“Israeli companies are very well-perceived in Germany for their innovative technologies, be it in IT, biotech, or water,” so says Flérida Regueira Cortizo, Senior Manager Environmental Technologies, Germany Trade and Invest. Cortizo spoke with Israel NewTech about the new trends and developments in the German water sector, and the opportunities that
Not many cleantech start-ups can claim a 40 million dollar deal only a year and a half after founding. But WateRevive, which was selected as one of the most promising Israeli cleantech start-ups by Calcalist newspaper in 2012, and which is active in water purification through constructed wetland, just closed such a deal in China. The Company is also
Carbon emissions that go into the atmosphere are the pivot of environmental talks, and for a good reason, since they are the main cause of global warming (switching to alternative energy is one of the solutions to that). There are lots of earth-level environmental issues that need to be dealt with urgently such as water treatment and some people
Ruzgar Barisik, Senior Investment Officer at the World Bank Group’s International Finance Corporation (IFC) spoke with Israel NewTech about his recent visit to Israel, and the IFC’s plans for cleantech investment. “Israel is a very exciting place for us: market interest in a growing number of Israeli technologies makes this a very promising area we want to be part of”,” said
Few industries have got the black eye, literally and metaphorically, of mining.
After centuries of environmental effects ranging from toxic emissions to unsightly tailings ponds, acid mine drainage, massive energy consumption and other impacts, mining is slowly cleaning up its act.
Earlier this year Ontario’s Greater Peterborough Innovation Cluster (GPIC) signed a memorandum of understanding (MOU) with the Regional Development Agency East Netherlands to develop opportunities and advance research in the water technology field. Energy Refuge recently caught up with Lisa Saroli,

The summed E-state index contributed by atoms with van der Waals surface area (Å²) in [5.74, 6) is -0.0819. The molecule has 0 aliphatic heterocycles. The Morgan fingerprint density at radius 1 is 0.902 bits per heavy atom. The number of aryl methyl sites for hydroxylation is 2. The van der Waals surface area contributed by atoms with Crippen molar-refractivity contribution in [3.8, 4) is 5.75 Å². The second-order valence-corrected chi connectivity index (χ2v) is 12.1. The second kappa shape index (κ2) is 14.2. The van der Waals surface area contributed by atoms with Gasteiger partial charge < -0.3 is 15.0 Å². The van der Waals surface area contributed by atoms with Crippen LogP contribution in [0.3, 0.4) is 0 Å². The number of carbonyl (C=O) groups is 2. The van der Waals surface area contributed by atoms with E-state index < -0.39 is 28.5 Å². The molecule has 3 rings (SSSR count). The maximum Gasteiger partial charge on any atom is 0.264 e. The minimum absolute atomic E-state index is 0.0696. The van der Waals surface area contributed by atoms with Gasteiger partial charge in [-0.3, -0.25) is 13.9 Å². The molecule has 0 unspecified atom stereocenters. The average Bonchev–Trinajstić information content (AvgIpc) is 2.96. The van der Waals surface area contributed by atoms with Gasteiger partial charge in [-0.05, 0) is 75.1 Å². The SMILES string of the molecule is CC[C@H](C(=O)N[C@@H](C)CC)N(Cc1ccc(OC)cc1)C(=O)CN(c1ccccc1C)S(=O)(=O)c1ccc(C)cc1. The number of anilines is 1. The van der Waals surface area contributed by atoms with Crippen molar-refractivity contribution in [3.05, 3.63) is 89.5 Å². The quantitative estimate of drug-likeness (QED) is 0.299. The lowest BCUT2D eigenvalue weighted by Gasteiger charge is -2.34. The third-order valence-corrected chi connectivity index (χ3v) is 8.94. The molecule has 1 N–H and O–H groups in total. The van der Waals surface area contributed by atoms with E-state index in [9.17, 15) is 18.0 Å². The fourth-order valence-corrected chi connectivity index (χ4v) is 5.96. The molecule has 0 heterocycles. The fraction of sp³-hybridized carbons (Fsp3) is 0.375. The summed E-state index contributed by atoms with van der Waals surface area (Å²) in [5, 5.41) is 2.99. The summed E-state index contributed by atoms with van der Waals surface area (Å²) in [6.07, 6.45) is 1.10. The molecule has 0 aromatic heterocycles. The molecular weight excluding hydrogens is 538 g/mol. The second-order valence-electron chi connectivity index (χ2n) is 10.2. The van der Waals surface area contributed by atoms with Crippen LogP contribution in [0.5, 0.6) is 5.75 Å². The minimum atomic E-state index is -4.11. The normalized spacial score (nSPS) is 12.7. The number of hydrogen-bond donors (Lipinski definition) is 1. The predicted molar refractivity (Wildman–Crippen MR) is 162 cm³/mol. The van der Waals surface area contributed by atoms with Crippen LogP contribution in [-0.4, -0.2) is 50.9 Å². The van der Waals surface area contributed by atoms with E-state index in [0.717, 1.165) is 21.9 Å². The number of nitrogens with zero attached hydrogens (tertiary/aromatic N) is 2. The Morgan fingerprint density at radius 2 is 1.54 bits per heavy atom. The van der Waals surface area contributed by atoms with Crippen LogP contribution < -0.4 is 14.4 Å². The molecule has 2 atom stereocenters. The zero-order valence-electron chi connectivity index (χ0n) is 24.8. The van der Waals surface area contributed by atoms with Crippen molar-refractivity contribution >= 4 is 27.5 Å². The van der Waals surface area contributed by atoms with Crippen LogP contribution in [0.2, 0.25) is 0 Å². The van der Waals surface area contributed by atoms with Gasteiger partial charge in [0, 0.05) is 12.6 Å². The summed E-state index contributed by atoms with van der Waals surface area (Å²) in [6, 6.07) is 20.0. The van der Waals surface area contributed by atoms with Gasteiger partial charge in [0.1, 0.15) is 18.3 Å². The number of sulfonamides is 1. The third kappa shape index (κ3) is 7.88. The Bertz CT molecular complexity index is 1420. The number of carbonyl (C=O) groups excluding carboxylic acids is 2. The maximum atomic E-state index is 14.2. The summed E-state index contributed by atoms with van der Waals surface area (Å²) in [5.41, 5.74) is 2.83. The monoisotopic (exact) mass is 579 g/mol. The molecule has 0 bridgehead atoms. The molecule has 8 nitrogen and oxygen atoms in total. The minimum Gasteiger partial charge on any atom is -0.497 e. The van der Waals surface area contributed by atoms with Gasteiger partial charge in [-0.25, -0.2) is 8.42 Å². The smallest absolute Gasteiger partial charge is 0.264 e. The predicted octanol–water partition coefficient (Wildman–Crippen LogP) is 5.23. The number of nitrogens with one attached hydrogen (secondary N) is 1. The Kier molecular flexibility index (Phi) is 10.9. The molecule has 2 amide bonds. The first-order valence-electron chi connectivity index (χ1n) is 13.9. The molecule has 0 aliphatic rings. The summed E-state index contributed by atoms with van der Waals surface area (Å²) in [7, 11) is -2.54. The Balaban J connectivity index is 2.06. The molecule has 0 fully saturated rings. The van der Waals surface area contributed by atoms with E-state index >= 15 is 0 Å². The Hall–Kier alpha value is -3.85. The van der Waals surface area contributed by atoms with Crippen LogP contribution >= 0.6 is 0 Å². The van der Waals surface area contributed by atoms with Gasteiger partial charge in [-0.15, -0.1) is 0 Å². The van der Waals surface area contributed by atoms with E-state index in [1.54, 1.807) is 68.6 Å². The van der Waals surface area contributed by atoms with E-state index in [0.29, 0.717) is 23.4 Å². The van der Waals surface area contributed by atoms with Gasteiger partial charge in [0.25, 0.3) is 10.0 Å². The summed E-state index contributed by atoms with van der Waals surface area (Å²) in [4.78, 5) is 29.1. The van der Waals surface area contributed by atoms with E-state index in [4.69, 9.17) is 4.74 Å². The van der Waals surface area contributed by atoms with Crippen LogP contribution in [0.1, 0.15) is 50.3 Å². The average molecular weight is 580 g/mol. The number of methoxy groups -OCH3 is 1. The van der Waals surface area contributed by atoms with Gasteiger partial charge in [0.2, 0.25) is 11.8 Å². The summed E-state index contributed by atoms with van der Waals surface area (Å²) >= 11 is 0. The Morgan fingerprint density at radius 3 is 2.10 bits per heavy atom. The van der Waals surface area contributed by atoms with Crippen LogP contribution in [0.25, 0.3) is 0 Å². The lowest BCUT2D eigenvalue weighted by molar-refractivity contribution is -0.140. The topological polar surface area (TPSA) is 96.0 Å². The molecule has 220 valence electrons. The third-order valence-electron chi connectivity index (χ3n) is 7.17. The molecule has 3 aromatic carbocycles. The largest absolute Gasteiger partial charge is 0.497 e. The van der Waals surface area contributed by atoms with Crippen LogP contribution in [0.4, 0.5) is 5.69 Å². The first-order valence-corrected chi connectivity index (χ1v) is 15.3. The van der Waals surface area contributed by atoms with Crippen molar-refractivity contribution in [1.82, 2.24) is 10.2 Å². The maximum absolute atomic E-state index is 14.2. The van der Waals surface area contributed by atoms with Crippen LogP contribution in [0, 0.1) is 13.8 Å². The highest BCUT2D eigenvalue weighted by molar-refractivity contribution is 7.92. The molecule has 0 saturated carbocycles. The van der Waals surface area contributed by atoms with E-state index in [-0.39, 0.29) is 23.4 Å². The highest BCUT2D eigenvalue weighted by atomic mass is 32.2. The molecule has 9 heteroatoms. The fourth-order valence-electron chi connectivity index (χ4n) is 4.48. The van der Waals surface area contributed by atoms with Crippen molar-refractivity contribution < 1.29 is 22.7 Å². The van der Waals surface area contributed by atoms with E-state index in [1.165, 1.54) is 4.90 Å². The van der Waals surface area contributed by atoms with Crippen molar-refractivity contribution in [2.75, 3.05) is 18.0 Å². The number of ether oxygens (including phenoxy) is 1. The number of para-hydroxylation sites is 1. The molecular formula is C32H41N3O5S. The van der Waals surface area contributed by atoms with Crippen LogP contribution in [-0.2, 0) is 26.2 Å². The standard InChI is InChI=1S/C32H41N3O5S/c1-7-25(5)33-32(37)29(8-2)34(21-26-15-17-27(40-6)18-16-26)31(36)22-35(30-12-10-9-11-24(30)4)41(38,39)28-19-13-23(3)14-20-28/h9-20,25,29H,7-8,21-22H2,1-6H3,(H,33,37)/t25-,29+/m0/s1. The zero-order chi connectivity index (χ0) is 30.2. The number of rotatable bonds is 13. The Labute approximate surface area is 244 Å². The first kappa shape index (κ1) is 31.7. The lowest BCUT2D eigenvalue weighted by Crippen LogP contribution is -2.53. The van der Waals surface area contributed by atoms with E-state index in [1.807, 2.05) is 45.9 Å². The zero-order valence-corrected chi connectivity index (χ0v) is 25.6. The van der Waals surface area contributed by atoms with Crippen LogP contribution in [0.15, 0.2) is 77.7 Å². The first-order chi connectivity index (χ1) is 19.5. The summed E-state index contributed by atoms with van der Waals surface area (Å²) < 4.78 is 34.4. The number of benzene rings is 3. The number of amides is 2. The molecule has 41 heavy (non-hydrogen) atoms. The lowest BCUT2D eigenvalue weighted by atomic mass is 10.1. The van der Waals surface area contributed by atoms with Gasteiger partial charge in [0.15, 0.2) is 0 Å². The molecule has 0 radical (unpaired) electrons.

The Netherlands has a reputation for being progressive, from the environment to social initiatives. About twice the size of New Jersey, a large proportion of its landmass is below sea level. Protected (at least for the moment) by an elaborate system of dikes, the country is a center of creativity, efficiency, and diversity. It’s a place that is open-minded and broad thinking on everything from social programs to wind energy. A recent trip to Amsterdam also unveiled it is equally creative with its approach to waste management and water reclamation.
Waste management in the Netherlands is tricky. With limited land area available to landfill, conventional waste is either incinerated to produce energy or exported elsewhere for disposal. In the way of waste-to-energy (W2E), Amsterdam has created an incredibly efficient Afval Energie Bedrijf (AEB) plant capable of producing 1 million MWh of electricity annually. Beyond the energy factor, the plant is also being used to create district heating for several communities around Amsterdam, and produces 300,000 gigajoules of heat annually.